Last week, scientists announced that this past winter has been the hottest on record, going back to the first recordings, made in 1855. While I appreciate that we didn’t suffer snowfalls, and there weren’t so many icy mornings, I find it hard to apply the word “hot” to the recent weather. It’s still been chilly enough. My pets agree with me. My dog Kiko, in particular, dislikes cold weather. Every morning, before her morning walk, she takes a look out the door before making a decision. If it’s too cool, windy, or wet, she will turn on her tail, and head back into her bed. It helps to put a jacket on her: she has a sparse, short coat, and an extra layer of insulation gives her that extra warmth that she needs to feel comfortable. After all, if it works for humans, why not dogs?
When she gets cold, Kiko does something else that humans do: she shivers. As soon as she warms up, she stops trembling. A friend of mine also has dogs that shiver when they get cold, but recently, he noticed something interesting. When his dogs were outside on a cold day, wanting to come inside, they used shivering to persuade him to let them come inside. He proved this by noting that if they were observed, but not aware that they were being observed, they didn’t shiver. But as soon as they see him watching them, they begin to shiver violently. It was beyond doubt that they deliberately chose to shiver because they had learned that if he saw them shivering, he’d let them come indoors, where they wanted to be. I have heard about other dogs shivering voluntarily: in a range of situations, they have learned that if they shiver and “look pathetic”, they get attention and treats. They have become experts in doing this, and their owners have no idea that they are being taken advantage of.
Reasons For Shivering
Shivering can happen for a number of other reasons, other than cold and learned behaviour… It’s a normal reaction to excitement in many situations. Even on warm days, Kiko shivers with anticipation as we get closer in the car to her favourite place to go for a walk. Dogs that are frightened or anxious often shiver too. I know many dogs that tremble whenever their owners drive past their local veterinary clinic. As well as these normal (“physiological”, to use the technical term) causes of shivering and trembling, there are a number of disease-linked causes. A normally healthy dog should not shiver if cold, excitement or fear is not affecting them.
There is a long list of possible diseases that can cause animals to tremble. The list includes Addison’s disease (hypoadrenocorticism), kidney disease, and diabetes mellitus, but there are many others. In nearly every case, the shivering is only one of many signs of disease, but it’s still a significant aspect of the illness.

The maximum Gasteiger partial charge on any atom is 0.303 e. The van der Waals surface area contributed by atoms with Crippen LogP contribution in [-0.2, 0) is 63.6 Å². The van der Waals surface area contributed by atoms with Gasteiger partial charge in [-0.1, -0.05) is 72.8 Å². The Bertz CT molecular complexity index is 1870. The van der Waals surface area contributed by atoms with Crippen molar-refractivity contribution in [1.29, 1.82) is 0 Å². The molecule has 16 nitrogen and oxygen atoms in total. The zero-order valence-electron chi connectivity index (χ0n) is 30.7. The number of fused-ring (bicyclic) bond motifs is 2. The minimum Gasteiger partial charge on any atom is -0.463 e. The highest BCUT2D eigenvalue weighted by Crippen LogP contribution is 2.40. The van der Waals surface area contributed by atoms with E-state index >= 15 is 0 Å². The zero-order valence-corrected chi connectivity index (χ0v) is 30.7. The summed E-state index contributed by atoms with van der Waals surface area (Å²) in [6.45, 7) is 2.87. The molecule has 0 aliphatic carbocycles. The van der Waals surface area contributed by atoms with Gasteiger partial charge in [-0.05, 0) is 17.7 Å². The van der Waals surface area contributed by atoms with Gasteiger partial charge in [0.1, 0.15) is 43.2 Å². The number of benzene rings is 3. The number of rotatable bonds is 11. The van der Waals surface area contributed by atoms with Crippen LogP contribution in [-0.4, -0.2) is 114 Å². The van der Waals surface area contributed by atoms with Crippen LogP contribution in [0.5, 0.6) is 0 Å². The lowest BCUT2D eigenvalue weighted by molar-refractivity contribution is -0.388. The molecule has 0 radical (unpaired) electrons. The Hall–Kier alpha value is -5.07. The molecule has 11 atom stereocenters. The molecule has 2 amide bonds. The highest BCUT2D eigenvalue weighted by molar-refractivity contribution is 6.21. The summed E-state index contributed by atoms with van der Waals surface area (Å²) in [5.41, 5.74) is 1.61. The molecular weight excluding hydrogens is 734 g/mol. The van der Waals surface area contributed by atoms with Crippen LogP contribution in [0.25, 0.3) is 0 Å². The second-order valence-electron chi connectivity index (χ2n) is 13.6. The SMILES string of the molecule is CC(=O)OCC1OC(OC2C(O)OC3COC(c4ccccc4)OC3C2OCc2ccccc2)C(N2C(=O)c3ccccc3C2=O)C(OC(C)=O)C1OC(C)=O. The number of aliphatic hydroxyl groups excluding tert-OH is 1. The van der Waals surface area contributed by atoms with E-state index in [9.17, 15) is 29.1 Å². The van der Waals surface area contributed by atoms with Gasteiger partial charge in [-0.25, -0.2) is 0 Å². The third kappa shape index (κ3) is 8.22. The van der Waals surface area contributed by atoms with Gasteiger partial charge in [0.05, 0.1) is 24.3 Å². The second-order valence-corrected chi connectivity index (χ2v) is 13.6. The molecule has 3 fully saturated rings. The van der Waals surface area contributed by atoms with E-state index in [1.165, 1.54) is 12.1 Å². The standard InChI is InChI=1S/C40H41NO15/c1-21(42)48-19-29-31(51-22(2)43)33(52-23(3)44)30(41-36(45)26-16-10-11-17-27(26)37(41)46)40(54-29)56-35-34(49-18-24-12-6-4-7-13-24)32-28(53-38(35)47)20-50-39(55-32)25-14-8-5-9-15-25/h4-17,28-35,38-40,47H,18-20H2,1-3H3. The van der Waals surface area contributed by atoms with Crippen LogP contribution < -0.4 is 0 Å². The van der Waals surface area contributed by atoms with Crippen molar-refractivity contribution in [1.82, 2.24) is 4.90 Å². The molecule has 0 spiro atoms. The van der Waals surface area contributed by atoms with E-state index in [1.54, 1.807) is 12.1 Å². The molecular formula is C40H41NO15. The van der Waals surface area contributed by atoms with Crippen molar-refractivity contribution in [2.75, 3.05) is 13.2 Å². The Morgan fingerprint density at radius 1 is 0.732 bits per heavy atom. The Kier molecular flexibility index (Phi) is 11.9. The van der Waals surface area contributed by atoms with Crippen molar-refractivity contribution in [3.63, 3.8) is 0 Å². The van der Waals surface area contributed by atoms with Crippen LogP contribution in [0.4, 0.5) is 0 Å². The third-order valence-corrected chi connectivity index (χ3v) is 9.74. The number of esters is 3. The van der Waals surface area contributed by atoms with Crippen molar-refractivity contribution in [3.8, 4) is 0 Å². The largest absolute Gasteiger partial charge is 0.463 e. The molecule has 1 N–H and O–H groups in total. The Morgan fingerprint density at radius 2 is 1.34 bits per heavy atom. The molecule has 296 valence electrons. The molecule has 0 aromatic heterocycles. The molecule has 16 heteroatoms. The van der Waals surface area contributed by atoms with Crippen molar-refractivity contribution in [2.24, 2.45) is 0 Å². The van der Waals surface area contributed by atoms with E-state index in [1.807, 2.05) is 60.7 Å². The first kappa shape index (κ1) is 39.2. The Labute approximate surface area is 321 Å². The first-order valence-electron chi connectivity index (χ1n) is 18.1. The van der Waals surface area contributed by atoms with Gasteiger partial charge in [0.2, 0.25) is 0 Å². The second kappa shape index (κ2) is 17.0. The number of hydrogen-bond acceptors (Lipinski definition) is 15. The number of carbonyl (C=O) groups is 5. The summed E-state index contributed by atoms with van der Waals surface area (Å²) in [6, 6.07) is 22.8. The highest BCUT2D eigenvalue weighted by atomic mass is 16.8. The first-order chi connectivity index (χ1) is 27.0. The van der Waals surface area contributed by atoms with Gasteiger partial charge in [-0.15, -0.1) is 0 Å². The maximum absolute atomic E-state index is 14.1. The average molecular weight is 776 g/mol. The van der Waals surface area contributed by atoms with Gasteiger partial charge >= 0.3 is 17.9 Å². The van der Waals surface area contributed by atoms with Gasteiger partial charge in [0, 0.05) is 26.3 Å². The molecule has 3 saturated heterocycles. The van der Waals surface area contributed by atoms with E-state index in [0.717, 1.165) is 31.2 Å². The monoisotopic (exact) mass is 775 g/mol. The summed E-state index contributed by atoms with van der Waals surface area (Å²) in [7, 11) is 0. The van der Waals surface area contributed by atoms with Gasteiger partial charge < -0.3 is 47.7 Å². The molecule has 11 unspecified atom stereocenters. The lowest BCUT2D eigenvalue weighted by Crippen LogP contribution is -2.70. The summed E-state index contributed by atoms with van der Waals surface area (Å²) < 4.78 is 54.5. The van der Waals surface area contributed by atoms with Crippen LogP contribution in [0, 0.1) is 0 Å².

Apart from these specific diseases, a high temperature can make dogs tremble, just as you might feel shivery yourself if you have a fever. In such cases, the dog will also be dull, with little interest in food, in just the same way as humans with a fever.
Seizure disorders can also make dogs shiver and tremble. Most people know about grand-mal seizures or full-blown generalised fits that go along with classical epilepsy. But so-called “partial seizures” are less well-known: affected dogs tremble, shiver and shake intermittently, with the dog being perfectly normal in between. It can be difficult to pinpoint the cause of this type of brain disorder. The first step is for you to keep a diary, noting when your pet has these episodes, as well as taking a video (e.g. on your phone) so you can show your vet exactly when they happen, and what they look like. Sometimes major investigations are needed to find out the underlying cause (e.g. MRI scans) but in other cases, a simple treatment with a low dose of anti-seizure medication can be enough to settle the problem down.
Some poisons can also cause pets to shiver and tremble, but the pattern is different from other causes: the animal is completely normal one day, then the next day, they are suddenly trembling, and there will often be other signs too (such as vomiting, or dullness). Poisons like slug bait or toxic fungi can cause these signs, and depending on the dose taken, signs can be much more severe, progressing to generalised seizures and collapse. If you think your pet may have been poisoned, an urgent visit to your vet is important.
Animals suffering from pain often tremble too, with causes like arthritis, spinal pain, and abdominal discomfort. Sometimes vets will identify a cause of pain through an examination (e.g. by moving a joint and see if a dog reacts). In other cases, a vet may put a dog onto pain relief, to see if this stops the shivering.
Elderly Dogs And Shivering
If your elderly dog shivers, the cause could be “essential tremors”, a common problem that does not need to be treated. I used to have an elderly dog called Spot who often trembled. I had to rule out the other causes listed above, but once I’d done that, essential tremors were the only possible diagnosis. He shivered, but not because he was cold, sick, or in pain. He didn’t need treatment, and he continued to happily shiver until the end of his long life. As we move into springtime, it’s probably going to continue to be warmer than in the past. But we’ll still have cold days, and Kiko will still shiver without her jacket.